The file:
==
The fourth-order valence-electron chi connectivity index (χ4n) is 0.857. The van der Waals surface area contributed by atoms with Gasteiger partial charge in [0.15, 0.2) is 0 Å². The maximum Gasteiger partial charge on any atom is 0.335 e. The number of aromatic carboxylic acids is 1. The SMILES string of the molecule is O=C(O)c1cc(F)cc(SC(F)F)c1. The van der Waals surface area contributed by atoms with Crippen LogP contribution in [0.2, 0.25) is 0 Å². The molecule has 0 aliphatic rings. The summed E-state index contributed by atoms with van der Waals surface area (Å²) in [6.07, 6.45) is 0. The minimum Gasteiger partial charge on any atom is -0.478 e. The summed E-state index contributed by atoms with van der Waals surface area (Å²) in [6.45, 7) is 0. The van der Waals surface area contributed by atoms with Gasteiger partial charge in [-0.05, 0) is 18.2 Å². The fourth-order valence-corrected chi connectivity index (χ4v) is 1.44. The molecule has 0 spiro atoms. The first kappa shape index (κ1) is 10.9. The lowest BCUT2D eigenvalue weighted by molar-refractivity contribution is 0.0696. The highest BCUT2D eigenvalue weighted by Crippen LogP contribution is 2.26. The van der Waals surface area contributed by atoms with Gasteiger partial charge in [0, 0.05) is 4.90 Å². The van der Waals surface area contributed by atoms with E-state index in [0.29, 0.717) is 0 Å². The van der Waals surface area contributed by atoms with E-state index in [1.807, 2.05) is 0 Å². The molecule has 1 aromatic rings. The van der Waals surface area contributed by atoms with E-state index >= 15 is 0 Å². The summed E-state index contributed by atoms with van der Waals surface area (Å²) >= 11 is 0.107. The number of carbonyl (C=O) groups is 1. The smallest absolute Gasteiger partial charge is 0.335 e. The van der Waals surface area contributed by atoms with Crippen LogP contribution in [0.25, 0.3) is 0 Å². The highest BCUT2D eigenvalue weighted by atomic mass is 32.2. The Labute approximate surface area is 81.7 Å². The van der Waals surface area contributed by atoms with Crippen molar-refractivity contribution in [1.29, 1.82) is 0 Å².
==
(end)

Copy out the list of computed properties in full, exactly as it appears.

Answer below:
The fourth-order valence-electron chi connectivity index (χ4n) is 0.857. The van der Waals surface area contributed by atoms with Gasteiger partial charge in [0.15, 0.2) is 0 Å². The maximum Gasteiger partial charge on any atom is 0.335 e. The number of aromatic carboxylic acids is 1. The SMILES string of the molecule is O=C(O)c1cc(F)cc(SC(F)F)c1. The van der Waals surface area contributed by atoms with Crippen LogP contribution in [0.2, 0.25) is 0 Å². The molecule has 0 aliphatic rings. The summed E-state index contributed by atoms with van der Waals surface area (Å²) in [6.07, 6.45) is 0. The minimum Gasteiger partial charge on any atom is -0.478 e. The summed E-state index contributed by atoms with van der Waals surface area (Å²) in [6.45, 7) is 0. The van der Waals surface area contributed by atoms with Gasteiger partial charge in [-0.05, 0) is 18.2 Å². The fourth-order valence-corrected chi connectivity index (χ4v) is 1.44. The molecule has 0 spiro atoms. The first kappa shape index (κ1) is 10.9. The lowest BCUT2D eigenvalue weighted by molar-refractivity contribution is 0.0696. The highest BCUT2D eigenvalue weighted by Crippen LogP contribution is 2.26. The van der Waals surface area contributed by atoms with Gasteiger partial charge in [0, 0.05) is 4.90 Å². The van der Waals surface area contributed by atoms with E-state index in [0.29, 0.717) is 0 Å². The van der Waals surface area contributed by atoms with E-state index in [1.807, 2.05) is 0 Å². The molecule has 1 aromatic rings. The van der Waals surface area contributed by atoms with E-state index >= 15 is 0 Å². The summed E-state index contributed by atoms with van der Waals surface area (Å²) >= 11 is 0.107. The number of carbonyl (C=O) groups is 1. The smallest absolute Gasteiger partial charge is 0.335 e. The van der Waals surface area contributed by atoms with Crippen LogP contribution in [0.25, 0.3) is 0 Å². The highest BCUT2D eigenvalue weighted by atomic mass is 32.2. The Labute approximate surface area is 81.7 Å². The van der Waals surface area contributed by atoms with Crippen molar-refractivity contribution in [1.29, 1.82) is 0 Å².